This may be automotive journalist blasphemy, but diesels aren't always a good thing. And I don't mean that from an emissions standpoint. Sometimes the diesel in question isn't a good engine, and/or is a bad fit for the cars to which they're fitted. Our long-term Jaguar XE diesel is a textbook case of both issues.

The first issue becomes apparent from the moment the 2.0-liter turbodiesel four-cylinder fires up with all the clattering, tapping and ticking that can only come from a compression-ignition engine. It's far from the shaking and knocking of full-size diesel trucks of a few decades ago, but it definitely feels a generation or two behind other diesel cars. For instance, we had a diesel Chevy Cruze in the office, which was quieter and smoother than the Jaguar despite a base price roughly $10,000 less. It becomes a bit smoother and less raucous as revs increase, but the volume remains rather high, making it sound as though the engine is struggling more than it is. Though, to Jaguar's credit, the company has managed to keep virtually all engine vibrations from entering the cabin.

Now, the diesel engine's voice would be less problematic if it provided some engaging performance, but, outside of the high fuel-economy numbers, there's hardly any to be found. This may seem surprising considering the Jaguar's 318 pound-feet of torque, but that torque figure lasts only briefly from 1,750 rpm to 2,500 rpm. After that, the torque rapidly falls off, and you don't see the Jag's meager 180 horsepower peak until 4,000 rpm -- not far off of the engine's roughly 5,000-rpm redline. As a result, the XE has adequate passing power and around-town shunt, but anytime you want to play with more revs, it faceplants. But at least it does nail, and even exceed, its 40-mpg highway fuel economy rating without trying.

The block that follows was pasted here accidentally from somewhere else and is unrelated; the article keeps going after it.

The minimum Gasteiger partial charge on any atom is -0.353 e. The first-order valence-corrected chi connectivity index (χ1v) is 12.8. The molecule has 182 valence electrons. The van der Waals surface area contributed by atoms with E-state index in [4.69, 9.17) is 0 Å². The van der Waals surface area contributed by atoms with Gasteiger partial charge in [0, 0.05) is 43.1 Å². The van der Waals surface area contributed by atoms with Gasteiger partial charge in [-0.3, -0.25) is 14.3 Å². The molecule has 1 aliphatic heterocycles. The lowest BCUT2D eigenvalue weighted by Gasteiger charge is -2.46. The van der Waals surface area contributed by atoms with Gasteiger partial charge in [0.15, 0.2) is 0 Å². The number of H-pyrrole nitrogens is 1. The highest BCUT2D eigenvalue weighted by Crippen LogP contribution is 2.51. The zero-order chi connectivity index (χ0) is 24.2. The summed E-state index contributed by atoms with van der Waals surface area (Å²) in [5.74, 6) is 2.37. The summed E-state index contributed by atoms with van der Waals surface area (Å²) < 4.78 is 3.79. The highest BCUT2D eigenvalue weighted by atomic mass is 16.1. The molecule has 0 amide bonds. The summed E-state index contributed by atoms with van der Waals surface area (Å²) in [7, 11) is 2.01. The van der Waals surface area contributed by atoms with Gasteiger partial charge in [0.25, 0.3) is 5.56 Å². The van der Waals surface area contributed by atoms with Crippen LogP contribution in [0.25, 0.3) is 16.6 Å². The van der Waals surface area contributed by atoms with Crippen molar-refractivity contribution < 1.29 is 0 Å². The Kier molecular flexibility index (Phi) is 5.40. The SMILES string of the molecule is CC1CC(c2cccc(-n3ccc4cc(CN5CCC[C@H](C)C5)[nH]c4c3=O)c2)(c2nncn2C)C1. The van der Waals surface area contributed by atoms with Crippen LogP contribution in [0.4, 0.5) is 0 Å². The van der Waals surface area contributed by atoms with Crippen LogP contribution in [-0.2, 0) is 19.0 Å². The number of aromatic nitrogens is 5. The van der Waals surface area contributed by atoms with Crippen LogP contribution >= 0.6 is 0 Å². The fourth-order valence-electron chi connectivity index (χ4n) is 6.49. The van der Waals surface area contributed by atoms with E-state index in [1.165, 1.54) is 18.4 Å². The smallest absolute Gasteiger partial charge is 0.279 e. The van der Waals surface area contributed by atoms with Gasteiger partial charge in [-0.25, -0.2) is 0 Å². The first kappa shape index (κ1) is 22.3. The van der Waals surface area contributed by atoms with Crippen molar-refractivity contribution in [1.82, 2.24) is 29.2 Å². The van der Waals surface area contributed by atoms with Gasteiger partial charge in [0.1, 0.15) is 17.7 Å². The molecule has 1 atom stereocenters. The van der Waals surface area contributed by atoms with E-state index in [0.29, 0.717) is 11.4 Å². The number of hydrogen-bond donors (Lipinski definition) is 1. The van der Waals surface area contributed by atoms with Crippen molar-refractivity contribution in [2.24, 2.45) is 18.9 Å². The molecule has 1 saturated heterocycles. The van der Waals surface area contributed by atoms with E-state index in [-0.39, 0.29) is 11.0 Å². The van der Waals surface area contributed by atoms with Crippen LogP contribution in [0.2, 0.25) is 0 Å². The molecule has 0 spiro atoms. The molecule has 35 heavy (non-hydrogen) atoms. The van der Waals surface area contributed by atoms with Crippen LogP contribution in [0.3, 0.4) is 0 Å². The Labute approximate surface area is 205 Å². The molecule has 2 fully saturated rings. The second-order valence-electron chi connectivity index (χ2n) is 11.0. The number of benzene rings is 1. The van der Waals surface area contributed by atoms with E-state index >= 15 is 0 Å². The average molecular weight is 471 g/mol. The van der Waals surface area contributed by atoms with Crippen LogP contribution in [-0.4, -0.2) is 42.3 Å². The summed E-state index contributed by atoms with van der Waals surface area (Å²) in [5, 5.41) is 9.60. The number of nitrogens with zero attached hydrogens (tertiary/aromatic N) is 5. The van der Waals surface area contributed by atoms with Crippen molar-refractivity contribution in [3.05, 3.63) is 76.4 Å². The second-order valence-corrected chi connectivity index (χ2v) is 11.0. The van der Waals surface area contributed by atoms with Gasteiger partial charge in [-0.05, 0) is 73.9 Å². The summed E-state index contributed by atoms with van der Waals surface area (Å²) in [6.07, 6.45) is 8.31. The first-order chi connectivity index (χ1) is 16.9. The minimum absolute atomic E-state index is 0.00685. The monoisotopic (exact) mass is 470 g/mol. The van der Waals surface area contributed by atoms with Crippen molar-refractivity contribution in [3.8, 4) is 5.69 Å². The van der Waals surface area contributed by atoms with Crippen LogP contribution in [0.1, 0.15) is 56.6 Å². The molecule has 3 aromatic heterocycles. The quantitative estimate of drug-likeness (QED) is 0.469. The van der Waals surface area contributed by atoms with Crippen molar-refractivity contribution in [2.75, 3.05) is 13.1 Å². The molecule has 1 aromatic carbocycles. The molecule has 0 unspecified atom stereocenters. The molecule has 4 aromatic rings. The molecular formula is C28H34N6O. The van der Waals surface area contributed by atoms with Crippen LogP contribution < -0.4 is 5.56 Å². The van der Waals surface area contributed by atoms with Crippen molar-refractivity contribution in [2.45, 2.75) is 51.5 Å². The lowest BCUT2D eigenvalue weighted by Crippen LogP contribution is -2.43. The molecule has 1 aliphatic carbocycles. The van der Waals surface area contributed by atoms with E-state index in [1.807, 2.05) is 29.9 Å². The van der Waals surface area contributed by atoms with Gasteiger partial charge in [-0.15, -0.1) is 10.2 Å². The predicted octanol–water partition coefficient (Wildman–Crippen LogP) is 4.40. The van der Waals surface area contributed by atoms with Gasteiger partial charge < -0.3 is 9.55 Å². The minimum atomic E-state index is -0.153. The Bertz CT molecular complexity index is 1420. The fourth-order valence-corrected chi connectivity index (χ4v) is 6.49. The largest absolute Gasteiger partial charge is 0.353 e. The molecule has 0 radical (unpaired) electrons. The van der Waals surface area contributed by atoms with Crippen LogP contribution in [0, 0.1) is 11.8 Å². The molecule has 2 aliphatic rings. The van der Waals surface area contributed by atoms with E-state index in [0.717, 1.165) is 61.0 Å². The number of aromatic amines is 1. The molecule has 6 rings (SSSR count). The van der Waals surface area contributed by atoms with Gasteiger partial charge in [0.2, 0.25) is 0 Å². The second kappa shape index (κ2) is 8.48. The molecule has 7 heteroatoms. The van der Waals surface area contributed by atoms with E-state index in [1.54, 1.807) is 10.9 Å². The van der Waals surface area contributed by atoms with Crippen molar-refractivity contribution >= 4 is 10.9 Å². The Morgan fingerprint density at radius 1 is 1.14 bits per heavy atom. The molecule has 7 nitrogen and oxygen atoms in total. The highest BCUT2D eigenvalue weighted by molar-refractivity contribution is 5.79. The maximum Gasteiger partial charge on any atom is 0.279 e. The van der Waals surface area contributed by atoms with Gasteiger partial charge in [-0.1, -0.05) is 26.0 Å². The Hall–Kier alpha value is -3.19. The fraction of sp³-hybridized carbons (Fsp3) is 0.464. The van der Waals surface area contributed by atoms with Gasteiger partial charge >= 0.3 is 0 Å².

Jaguar XE 20d engine

The faults of this diesel engine are then exacerbated by the fact that it's in such a smooth and fun car as the XE. It positively glides across rough city streets and highways, keeping the chassis steady and its passengers soothed. Coupled with a quiet cabin, the XE is a peaceful place to be. At least it would be if the diesel didn't rudely interrupt every time the throttle pedal is pressed.

Through some sort of black magic, the XE handles about as well as it rides. The incredibly sensitive and accurate steering is superb. It feels like adjustment knobs on a high-end stereo -- weighted perfectly and fine enough to get it right where you want it. It's paired to a confident chassis that's eager to turn in and clearly up for being driven hard. Sadly, the sluggish diesel just doesn't answer the call for heart-pounding power or sound. It's like pairing a fine wine with a block of store-brand cheddar.

For all of this griping, I can end on a positive note. For one, Jaguar XE's charming chassis is not solely saddled with the diesel. There are other engine options for it, including a turbocharged four-cylinder, two supercharged V6s and now a supercharged V8 that are surely more fitting for the athletic sports sedan. And the gasoline four-cylinder is actually cheaper than the diesel and has more horsepower. Also, even though diesels aren't right for every vehicle, and some of them aren't right for any, there are good ones out there. In the right car, it can enhance the experience, as we learned with the aforementioned Cruze diesel. Basically, engines are like tools -- you want to use good ones and you have to use them for the right purposes.

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